DOPThat’s awesome. I already love this app… So what makes you most passionate about this, what drives you? I mean, you’re clearly tech minded and you love inventing things. Is it purely that or is there something deeper that’s made you focus your tech acumen in this direction?

DPI had the idea for an architecture for a communications system. I started with events, looked at the participant side and that was really, really crowded. Then we talked to a bunch of event planners and we kept hearing volunteer management, volunteer management, so they’re using Excel and email, basically, and walkie talkies. Now, we’ve done a couple of events where we’ve found a lost kid. So that makes me happy, because you don’t want to announce that over a walkie talkie, that you’ve got a kid lost, right? Or, we’ve been at shows, and then a customer comes up and looks at it, and goes “OMG, where have you been all my life?” or, “I think I love you.”

DOPYeah, I’m already in love.

DPAnd wait till you see our user interface, you’ll fall in love even more… We’ve gotten a lot of feedback about how easy it is to use, so that’s another thing that makes me happy. And the other thing is, I’ve been around for a while, let’s say, but most of my team are in their 20’s, so they’re very young and energetic, so that pumps me up, makes me want to come to work, because they’re so enthusiastic.

DOPI know, I’m old. I need some young people around to help… Is there another direction you’d want to see this project go in, in terms of future growth and development?

DPWe’ve had interesting talks with disaster relief people, so where you have the event pre-set-up, and then if something happens, you can set up instant communications with a group of people. We’ve been looking at implications in the security business where you’ve got people who are temporarily doing something, either in security or crews of people temporarily together [like day crews who come in beforehand to do stage set-up], and depending on the day it could be a different group of people… We initially started off with volunteer management but quickly realized it was really staff and volunteer management, because the app doesn’t care if the person using it was paid or not.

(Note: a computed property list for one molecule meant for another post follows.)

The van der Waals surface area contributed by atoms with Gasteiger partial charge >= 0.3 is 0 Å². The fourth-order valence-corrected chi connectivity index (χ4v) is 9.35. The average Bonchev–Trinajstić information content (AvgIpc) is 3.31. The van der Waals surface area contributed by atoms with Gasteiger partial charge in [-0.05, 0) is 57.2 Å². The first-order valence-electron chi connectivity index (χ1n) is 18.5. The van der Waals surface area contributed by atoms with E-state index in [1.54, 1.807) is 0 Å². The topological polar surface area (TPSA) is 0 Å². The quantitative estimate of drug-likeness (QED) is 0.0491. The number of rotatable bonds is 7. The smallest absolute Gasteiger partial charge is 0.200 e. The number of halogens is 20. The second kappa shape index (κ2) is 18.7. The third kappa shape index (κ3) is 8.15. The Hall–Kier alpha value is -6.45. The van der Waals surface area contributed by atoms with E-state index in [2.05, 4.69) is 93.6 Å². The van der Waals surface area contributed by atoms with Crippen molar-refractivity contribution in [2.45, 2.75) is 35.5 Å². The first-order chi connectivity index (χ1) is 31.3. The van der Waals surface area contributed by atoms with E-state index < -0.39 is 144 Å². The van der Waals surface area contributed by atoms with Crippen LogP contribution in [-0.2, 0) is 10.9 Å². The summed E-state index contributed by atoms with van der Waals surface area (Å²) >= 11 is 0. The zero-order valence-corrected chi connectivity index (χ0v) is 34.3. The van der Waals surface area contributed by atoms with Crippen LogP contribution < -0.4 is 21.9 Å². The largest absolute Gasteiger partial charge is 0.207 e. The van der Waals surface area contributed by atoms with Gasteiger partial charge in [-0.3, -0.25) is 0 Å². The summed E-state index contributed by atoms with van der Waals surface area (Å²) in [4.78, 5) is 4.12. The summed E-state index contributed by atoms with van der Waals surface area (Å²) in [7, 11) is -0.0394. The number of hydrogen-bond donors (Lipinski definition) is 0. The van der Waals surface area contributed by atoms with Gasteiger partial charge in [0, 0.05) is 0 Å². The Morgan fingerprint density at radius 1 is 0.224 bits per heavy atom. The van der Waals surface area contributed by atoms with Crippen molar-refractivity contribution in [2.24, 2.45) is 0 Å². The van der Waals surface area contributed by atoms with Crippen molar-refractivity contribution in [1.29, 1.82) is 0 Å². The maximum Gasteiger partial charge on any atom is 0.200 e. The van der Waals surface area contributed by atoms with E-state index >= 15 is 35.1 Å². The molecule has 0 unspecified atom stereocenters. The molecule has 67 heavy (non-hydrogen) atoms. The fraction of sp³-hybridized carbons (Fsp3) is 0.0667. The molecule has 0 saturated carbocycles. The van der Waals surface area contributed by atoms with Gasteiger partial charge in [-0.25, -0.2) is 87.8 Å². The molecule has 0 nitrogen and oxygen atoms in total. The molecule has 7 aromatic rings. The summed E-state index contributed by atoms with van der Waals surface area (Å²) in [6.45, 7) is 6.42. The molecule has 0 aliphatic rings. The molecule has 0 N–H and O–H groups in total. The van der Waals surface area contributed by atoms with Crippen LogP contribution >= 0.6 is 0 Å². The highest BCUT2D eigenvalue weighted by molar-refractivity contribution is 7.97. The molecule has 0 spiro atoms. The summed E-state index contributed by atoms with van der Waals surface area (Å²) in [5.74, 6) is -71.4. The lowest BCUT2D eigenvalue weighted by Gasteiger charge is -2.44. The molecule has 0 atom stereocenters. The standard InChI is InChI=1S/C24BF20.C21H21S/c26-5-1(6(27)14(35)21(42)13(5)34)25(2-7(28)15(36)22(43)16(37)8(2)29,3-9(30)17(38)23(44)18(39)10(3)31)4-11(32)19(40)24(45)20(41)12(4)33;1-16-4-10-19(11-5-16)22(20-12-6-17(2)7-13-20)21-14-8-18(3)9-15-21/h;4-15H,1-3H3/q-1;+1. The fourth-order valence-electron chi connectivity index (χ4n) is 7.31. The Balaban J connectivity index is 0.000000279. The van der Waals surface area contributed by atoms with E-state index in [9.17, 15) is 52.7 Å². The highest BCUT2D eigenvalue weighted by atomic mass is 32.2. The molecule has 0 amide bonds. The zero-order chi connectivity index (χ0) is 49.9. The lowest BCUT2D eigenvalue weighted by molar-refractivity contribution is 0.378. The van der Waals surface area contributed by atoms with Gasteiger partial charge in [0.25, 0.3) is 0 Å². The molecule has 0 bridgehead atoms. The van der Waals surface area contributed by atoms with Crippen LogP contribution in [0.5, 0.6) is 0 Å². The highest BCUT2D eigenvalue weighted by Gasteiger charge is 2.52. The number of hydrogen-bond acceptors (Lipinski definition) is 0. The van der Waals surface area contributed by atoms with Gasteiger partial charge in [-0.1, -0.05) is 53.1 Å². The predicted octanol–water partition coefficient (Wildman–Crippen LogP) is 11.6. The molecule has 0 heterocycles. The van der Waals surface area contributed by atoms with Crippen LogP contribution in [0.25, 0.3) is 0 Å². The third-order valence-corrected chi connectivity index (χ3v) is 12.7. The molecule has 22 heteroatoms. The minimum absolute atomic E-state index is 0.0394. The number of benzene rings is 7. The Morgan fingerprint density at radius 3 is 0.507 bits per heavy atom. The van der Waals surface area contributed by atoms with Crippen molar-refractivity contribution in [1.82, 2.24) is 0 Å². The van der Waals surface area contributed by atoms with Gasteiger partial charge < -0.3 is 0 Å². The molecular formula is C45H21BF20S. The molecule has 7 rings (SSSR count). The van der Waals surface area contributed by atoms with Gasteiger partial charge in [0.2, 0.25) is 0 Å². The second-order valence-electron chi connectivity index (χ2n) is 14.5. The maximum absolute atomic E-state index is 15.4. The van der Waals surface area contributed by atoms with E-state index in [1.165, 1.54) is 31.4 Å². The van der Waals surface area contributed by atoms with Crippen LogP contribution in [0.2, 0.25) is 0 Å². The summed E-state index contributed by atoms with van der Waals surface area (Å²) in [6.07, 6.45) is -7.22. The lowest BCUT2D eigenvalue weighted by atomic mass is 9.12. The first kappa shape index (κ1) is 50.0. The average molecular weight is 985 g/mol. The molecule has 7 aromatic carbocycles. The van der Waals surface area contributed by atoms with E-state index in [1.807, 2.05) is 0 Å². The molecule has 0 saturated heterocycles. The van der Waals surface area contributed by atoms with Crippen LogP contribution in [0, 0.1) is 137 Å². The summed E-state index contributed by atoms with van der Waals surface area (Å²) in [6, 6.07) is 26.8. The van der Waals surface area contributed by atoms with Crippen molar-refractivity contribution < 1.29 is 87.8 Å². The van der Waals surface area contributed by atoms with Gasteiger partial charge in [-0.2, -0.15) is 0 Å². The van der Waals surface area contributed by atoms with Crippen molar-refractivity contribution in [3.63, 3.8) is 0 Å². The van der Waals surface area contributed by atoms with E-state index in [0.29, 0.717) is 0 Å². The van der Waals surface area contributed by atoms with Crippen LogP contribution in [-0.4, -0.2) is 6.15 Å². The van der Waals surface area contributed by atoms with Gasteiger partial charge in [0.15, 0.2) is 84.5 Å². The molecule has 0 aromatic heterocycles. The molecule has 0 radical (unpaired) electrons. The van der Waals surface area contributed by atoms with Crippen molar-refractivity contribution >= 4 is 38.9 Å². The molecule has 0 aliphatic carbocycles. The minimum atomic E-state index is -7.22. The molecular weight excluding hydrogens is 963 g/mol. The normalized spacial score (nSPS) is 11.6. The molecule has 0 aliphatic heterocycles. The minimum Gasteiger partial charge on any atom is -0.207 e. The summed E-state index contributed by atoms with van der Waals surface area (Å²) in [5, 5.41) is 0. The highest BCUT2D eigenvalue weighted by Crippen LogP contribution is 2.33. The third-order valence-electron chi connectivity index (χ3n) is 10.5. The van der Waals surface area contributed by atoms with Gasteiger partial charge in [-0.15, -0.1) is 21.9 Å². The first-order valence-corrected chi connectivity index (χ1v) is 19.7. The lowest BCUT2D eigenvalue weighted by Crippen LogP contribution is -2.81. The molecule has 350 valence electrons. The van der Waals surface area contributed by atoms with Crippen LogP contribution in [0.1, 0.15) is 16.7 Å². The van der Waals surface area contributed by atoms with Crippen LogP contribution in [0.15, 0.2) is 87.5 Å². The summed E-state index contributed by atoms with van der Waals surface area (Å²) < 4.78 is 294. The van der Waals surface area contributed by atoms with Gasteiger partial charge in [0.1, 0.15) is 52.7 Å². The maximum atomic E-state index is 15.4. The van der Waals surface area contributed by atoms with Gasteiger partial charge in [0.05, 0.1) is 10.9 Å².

DOPRight, it’s just about filling the role and making sure the jobs are being done and everything’s covered.

DPYep, and being able to communicate with everybody when things happen.

DOPIs there any overarching philosophy you have with regard to the use of technology that you think plays into the way you are developing your product and talking about it to people?

DPYeah, it has to help. Number one, it’s got to solve a problem… When I started doing programming, it was punch cards, right? And now, I can demo my product to anybody on my phone, anywhere, anytime, which I just think is amazing. I mean even when I was back developing PBX’s, everything was in house, like the operating system and the file system and the database… because we had to develop all of it, all the hardware, all the software. Now, Amazon has done all that, and we just have to plunk our software on it, and we’re connected from anywhere.